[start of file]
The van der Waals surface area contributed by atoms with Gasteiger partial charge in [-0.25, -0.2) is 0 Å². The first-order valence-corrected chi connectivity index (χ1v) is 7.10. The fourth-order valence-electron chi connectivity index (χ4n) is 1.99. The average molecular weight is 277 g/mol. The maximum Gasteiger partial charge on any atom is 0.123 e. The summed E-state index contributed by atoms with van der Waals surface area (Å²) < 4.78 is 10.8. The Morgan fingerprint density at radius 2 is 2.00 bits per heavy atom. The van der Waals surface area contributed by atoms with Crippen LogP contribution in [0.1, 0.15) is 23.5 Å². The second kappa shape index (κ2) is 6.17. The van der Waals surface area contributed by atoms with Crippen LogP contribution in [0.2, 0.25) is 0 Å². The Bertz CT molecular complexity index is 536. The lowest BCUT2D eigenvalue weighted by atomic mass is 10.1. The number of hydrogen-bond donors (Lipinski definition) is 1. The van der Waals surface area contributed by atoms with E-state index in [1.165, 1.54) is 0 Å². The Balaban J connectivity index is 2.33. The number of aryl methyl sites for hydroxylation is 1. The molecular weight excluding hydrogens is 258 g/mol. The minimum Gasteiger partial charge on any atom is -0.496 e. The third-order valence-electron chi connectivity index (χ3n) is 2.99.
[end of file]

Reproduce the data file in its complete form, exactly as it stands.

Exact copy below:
The van der Waals surface area contributed by atoms with Gasteiger partial charge in [-0.25, -0.2) is 0 Å². The first-order valence-corrected chi connectivity index (χ1v) is 7.10. The fourth-order valence-electron chi connectivity index (χ4n) is 1.99. The average molecular weight is 277 g/mol. The maximum Gasteiger partial charge on any atom is 0.123 e. The summed E-state index contributed by atoms with van der Waals surface area (Å²) < 4.78 is 10.8. The Morgan fingerprint density at radius 2 is 2.00 bits per heavy atom. The van der Waals surface area contributed by atoms with Crippen LogP contribution in [0.1, 0.15) is 23.5 Å². The second kappa shape index (κ2) is 6.17. The van der Waals surface area contributed by atoms with Crippen LogP contribution in [0.2, 0.25) is 0 Å². The Bertz CT molecular complexity index is 536. The lowest BCUT2D eigenvalue weighted by atomic mass is 10.1. The number of hydrogen-bond donors (Lipinski definition) is 1. The van der Waals surface area contributed by atoms with E-state index in [1.165, 1.54) is 0 Å². The Balaban J connectivity index is 2.33. The number of aryl methyl sites for hydroxylation is 1. The molecular weight excluding hydrogens is 258 g/mol. The minimum Gasteiger partial charge on any atom is -0.496 e. The third-order valence-electron chi connectivity index (χ3n) is 2.99.